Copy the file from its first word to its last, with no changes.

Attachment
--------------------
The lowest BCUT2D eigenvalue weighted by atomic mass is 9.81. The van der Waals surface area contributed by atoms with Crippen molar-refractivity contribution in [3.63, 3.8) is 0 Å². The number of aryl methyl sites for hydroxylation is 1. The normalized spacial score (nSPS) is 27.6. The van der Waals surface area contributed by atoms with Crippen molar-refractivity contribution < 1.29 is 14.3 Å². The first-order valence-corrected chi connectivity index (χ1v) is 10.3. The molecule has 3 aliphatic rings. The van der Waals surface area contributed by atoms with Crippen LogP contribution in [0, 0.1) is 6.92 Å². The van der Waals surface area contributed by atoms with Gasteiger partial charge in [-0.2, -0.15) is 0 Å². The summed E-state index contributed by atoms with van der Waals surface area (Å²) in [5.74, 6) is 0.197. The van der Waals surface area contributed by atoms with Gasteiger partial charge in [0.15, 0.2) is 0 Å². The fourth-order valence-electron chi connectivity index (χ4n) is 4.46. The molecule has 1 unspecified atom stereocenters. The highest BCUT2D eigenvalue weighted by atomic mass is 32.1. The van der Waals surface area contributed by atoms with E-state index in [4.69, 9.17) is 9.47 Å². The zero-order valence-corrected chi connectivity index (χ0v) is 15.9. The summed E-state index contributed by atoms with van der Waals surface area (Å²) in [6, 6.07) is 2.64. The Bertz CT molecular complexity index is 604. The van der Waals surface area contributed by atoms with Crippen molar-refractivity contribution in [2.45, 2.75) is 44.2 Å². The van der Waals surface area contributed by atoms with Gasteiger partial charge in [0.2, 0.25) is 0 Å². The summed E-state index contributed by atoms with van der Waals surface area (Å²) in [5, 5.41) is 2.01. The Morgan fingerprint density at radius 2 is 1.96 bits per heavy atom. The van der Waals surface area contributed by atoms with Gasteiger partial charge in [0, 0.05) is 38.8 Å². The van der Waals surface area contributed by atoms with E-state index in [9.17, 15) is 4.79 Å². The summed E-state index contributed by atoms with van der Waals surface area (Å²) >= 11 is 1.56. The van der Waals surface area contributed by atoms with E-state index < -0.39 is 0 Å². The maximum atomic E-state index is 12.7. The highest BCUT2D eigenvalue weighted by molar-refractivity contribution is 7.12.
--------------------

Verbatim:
The lowest BCUT2D eigenvalue weighted by atomic mass is 9.81. The van der Waals surface area contributed by atoms with Crippen molar-refractivity contribution in [3.63, 3.8) is 0 Å². The number of aryl methyl sites for hydroxylation is 1. The normalized spacial score (nSPS) is 27.6. The van der Waals surface area contributed by atoms with Crippen molar-refractivity contribution < 1.29 is 14.3 Å². The first-order valence-corrected chi connectivity index (χ1v) is 10.3. The molecule has 3 aliphatic rings. The van der Waals surface area contributed by atoms with Crippen LogP contribution in [0, 0.1) is 6.92 Å². The van der Waals surface area contributed by atoms with Gasteiger partial charge in [-0.2, -0.15) is 0 Å². The summed E-state index contributed by atoms with van der Waals surface area (Å²) in [5.74, 6) is 0.197. The van der Waals surface area contributed by atoms with Gasteiger partial charge in [0.15, 0.2) is 0 Å². The fourth-order valence-electron chi connectivity index (χ4n) is 4.46. The molecule has 1 unspecified atom stereocenters. The highest BCUT2D eigenvalue weighted by atomic mass is 32.1. The van der Waals surface area contributed by atoms with E-state index in [4.69, 9.17) is 9.47 Å². The zero-order valence-corrected chi connectivity index (χ0v) is 15.9. The summed E-state index contributed by atoms with van der Waals surface area (Å²) in [6, 6.07) is 2.64. The Bertz CT molecular complexity index is 604. The van der Waals surface area contributed by atoms with Crippen molar-refractivity contribution in [2.45, 2.75) is 44.2 Å². The van der Waals surface area contributed by atoms with Gasteiger partial charge in [0.2, 0.25) is 0 Å². The summed E-state index contributed by atoms with van der Waals surface area (Å²) in [5, 5.41) is 2.01. The Morgan fingerprint density at radius 2 is 1.96 bits per heavy atom. The van der Waals surface area contributed by atoms with Gasteiger partial charge in [0, 0.05) is 38.8 Å². The van der Waals surface area contributed by atoms with E-state index in [9.17, 15) is 4.79 Å². The summed E-state index contributed by atoms with van der Waals surface area (Å²) >= 11 is 1.56. The van der Waals surface area contributed by atoms with E-state index < -0.39 is 0 Å². The maximum atomic E-state index is 12.7. The highest BCUT2D eigenvalue weighted by molar-refractivity contribution is 7.12.